The latest report from the Fed Beige Book shows that the economy grew at a measured pace during the past months. This is on the heels of the previous report stating that the economy grew at a modest pace. The bottom line of the Fed report is that the economic growth, while quite a bit slower than many people would like, is still positive economic growth.
The retails sales section of the report indicates many positives. Sales for the first half of October were strong, but cut off sharply due to hurricane Sandy. Despite the hurricane, many retailers are expecting sales to pick back up as people continue their holiday shopping, and as they replace damaged or destroyed goods. Auto sales, while they did slump around the hurricane, have remained fairly healthy.
Agriculture received mixed reports from the various districts. Some areas are doing well; however, much of the country is still entangled in a drought that has resulted in diminished crop yields. The diminished yields have resulted in a low supply, however, the overall agricultural picture is somewhat balanced out by some districts reporting an increased return on investment.
The employment situation is looking better than it has for a while. Most districts are reporting that the labor market is up, and more people are able to find and retain employment. However, there is talk that some of the major employers will start to hire more part-time and seasonal employees rather than full- time. Regardless, more people working will help to drive future retail sales.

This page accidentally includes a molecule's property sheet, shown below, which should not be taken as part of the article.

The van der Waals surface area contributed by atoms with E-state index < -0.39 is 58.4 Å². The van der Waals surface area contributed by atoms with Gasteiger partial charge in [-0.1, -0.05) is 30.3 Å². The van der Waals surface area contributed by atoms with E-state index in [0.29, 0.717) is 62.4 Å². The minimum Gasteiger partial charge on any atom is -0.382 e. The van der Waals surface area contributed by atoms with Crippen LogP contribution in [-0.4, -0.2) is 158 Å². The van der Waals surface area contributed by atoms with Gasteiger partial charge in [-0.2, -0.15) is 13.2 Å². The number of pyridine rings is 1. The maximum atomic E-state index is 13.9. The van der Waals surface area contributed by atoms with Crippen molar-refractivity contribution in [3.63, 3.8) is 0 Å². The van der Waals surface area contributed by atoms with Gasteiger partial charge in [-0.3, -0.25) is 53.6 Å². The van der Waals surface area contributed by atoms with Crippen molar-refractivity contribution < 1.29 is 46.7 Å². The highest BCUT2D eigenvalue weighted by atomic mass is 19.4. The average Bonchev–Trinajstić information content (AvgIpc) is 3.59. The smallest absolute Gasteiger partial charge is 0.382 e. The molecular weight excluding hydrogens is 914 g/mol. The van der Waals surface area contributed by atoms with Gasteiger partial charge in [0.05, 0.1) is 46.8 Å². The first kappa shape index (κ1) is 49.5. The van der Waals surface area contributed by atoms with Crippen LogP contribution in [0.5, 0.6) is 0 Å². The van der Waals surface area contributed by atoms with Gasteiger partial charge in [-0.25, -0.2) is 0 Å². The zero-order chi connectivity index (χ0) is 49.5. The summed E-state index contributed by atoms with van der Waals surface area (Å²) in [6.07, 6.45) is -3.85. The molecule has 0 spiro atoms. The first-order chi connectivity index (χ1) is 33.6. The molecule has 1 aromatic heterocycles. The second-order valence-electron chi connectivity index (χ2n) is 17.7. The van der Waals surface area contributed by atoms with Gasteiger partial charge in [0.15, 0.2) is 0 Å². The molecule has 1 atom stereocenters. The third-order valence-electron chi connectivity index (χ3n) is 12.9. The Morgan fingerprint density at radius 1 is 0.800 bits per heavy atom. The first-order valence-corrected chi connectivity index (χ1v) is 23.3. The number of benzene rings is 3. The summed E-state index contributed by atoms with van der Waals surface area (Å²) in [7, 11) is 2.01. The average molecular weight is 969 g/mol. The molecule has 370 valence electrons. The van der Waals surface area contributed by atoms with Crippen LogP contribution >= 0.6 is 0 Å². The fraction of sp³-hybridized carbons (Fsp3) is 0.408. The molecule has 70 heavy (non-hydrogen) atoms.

The housing sector is doing quite well. Most districts are reporting increases in housing sales, and many of them are noting strong sales. Boston and Philadelphia were the only two districts that showed housing was not doing well; New York sales were firm prior to the hurricane.
The overall book contained many mixed reports. Some areas were doing quite well, others just moderate improvements, and some showing a slumping economy. The overall picture is that the economy is on track and is looking for something to encourage more rapid growth. Unfortunately, some un-favorable weather conditions have affected sales and thrown a wrench into the latest beige book.
Despite the downfalls, the slow recovery is still a recovery. Moving forward slowly is still better than moving backward. Not as many people are getting back to work as most people would like, but they are doing well enough to keep the unemployment numbers from increasing. The beige book is released 8 times per year approximately 2 weeks before the monetary policy meetings. It is a compilation of how the 12 Federal Reserve districts see the economy as faring.